Objective Systemic lupus erythematosus (SLE) is a chronic autoimmune disorder whose etiology is incompletely understood, but likely involves environmental triggers in genetically susceptible individuals. Using an unbiased genome-wide association (GWA) scan and replication analysis, we sought to identify the genetic loci associated with SLE in a Korean population. Methods A total of 1,174 SLE cases and 4,246 population controls from Korea were genotyped and analyzed with a GWA scan to identify single-nucleotide polymorphisms (SNPs) significantly associated with SLE, after strict quality control measures were applied. For select variants, replication of SLE risk loci was tested in an independent data set of 1,416 SLE cases and 1,145 population controls from Korea and China. Results Eleven regions outside the HLA exceeded the genome-wide significance level (P = 5 × 10-8). A novel SNP-SLE association was identified between FCHSD2 and P2RY2, peaking at rs11235667 (P = 1.03 × 10-8, odds ratio [OR] 0.59) on a 33-kb haplotype upstream of ATG16L2. In the independent replication data set, the SNP rs11235667 continued to show a significant association with SLE (replication meta-analysis P = 0.001, overall meta-analysis P = 6.67 × 10-11; OR 0.63). Within the HLA region, the SNP-SLE association peaked in the class II region at rs116727542, with multiple independent effects observed in this region. Classic HLA allele imputation analysis identified HLA-DRB1∗1501 and HLA-DQB1∗0602, each highly correlated with one another, as most strongly associated with SLE. Ten previously established SLE risk loci were replicated: STAT1-STAT4, TNFSF4, TNFAIP3, IKZF1, HIP1, IRF5, BLK, WDFY4, ETS1, and IRAK1-MECP2. Of these loci, previously unreported, independent second risk effects of SNPs in TNFAIP3 and TNFSF4, as well as differences in the association with a putative causal variant in the WDFY4 region, were identified. Conclusion Further studies are needed to identify true SLE risk effects in other loci suggestive of a significant association, and to identify the causal variants in the regions of ATG16L2, FCHSD2, and P2RY2.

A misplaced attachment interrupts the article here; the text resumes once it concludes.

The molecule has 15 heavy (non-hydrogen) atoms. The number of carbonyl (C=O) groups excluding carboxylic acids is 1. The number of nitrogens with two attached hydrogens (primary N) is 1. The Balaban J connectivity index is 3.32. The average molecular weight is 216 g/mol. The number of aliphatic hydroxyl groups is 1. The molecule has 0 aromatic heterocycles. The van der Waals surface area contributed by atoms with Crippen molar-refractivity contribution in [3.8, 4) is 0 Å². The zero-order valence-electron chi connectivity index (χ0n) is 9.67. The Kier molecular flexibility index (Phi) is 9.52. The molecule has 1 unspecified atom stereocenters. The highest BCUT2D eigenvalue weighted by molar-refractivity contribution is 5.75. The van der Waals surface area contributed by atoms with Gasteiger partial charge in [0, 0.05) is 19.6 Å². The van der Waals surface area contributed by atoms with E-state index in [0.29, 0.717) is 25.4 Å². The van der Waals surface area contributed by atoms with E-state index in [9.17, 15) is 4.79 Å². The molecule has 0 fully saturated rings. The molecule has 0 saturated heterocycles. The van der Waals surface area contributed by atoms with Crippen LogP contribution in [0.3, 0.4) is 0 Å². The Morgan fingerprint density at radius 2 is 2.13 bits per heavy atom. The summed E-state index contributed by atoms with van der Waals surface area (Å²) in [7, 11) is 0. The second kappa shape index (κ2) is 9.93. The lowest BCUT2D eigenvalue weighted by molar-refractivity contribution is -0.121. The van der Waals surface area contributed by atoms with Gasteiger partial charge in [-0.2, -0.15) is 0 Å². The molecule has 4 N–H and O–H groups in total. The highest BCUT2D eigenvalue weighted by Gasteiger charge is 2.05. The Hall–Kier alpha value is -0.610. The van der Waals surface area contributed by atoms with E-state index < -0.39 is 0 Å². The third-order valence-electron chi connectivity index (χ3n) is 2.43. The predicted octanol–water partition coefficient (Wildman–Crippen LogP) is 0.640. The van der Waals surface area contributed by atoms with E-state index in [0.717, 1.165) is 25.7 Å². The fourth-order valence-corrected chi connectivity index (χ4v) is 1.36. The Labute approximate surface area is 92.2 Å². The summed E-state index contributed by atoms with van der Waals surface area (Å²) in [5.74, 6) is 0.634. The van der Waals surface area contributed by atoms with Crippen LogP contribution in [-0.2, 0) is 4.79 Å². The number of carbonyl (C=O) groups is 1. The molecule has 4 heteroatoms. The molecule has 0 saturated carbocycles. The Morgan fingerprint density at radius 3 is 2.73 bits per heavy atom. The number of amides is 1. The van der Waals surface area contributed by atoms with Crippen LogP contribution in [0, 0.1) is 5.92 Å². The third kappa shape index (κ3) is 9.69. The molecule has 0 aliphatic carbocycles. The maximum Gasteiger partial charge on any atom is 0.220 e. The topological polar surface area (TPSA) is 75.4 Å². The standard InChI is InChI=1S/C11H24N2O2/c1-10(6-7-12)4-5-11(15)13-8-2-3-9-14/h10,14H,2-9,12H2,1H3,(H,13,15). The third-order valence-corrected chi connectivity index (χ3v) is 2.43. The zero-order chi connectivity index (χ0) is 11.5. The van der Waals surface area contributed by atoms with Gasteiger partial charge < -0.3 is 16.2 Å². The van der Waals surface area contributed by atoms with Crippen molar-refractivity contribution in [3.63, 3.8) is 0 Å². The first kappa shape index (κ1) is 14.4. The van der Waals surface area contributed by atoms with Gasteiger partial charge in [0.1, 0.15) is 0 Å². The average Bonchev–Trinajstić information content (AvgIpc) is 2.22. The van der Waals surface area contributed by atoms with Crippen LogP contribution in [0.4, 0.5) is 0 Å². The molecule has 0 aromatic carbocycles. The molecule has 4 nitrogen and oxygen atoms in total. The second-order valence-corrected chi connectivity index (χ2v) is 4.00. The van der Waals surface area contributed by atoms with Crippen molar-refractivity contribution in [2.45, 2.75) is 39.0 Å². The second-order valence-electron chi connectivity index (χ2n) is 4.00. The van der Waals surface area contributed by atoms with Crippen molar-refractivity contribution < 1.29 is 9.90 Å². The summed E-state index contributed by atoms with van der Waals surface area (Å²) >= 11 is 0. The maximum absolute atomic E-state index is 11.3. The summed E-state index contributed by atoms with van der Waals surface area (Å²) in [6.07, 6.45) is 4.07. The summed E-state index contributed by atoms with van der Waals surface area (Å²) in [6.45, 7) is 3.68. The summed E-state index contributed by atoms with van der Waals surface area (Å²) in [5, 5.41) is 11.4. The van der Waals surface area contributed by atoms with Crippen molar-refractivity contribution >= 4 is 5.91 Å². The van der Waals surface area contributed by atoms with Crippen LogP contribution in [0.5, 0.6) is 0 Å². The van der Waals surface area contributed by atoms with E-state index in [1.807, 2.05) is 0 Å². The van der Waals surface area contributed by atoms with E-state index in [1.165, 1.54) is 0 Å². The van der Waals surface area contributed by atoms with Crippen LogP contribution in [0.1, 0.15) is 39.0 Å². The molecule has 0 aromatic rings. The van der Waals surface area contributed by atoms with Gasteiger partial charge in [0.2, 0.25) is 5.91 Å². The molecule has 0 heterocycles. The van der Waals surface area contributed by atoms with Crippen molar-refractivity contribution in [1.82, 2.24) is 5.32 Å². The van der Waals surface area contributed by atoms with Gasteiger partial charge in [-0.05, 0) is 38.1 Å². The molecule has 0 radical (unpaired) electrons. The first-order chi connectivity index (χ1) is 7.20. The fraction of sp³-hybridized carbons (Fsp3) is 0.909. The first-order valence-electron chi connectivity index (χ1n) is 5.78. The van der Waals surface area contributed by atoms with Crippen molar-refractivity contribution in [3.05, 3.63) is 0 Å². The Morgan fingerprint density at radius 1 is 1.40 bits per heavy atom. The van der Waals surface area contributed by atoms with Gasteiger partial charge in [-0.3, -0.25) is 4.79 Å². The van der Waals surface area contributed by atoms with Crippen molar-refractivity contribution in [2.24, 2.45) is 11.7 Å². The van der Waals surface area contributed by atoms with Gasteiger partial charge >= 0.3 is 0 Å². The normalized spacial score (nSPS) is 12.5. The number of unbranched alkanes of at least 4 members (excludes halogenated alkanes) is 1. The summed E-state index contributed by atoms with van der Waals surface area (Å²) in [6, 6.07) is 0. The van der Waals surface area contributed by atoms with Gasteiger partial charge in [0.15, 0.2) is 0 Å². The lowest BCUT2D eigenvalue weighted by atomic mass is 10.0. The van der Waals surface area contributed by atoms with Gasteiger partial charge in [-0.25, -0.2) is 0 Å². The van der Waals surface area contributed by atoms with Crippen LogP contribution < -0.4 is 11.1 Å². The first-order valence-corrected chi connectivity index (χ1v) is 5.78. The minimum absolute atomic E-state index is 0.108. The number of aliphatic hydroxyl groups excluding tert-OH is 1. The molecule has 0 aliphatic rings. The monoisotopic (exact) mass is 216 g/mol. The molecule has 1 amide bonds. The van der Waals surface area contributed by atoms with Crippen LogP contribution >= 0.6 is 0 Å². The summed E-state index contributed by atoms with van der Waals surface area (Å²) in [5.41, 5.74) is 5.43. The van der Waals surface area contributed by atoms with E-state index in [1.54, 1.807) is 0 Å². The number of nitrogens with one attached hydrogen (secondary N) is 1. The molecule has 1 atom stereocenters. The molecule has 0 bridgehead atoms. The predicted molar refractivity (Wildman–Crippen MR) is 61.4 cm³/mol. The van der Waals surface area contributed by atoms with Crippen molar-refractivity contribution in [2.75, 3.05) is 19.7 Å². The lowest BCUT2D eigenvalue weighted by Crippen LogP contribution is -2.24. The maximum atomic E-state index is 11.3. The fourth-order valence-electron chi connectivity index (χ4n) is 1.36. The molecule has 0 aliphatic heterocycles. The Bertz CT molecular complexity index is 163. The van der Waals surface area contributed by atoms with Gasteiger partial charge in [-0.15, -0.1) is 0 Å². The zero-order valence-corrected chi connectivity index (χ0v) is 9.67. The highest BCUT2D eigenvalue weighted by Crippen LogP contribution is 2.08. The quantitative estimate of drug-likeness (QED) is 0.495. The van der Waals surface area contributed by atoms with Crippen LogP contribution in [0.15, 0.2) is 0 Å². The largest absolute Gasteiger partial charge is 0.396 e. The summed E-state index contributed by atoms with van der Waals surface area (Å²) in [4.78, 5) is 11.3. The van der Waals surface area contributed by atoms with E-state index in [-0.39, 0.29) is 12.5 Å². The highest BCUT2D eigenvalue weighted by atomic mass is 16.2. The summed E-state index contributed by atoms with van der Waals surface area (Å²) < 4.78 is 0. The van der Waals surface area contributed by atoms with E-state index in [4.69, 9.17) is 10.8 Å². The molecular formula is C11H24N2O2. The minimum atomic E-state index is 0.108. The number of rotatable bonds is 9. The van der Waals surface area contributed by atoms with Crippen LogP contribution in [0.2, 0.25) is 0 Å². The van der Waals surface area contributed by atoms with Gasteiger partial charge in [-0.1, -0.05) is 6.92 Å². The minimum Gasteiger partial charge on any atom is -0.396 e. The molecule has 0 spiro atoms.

ASJC Scopus subject areas
- Immunology and Allergy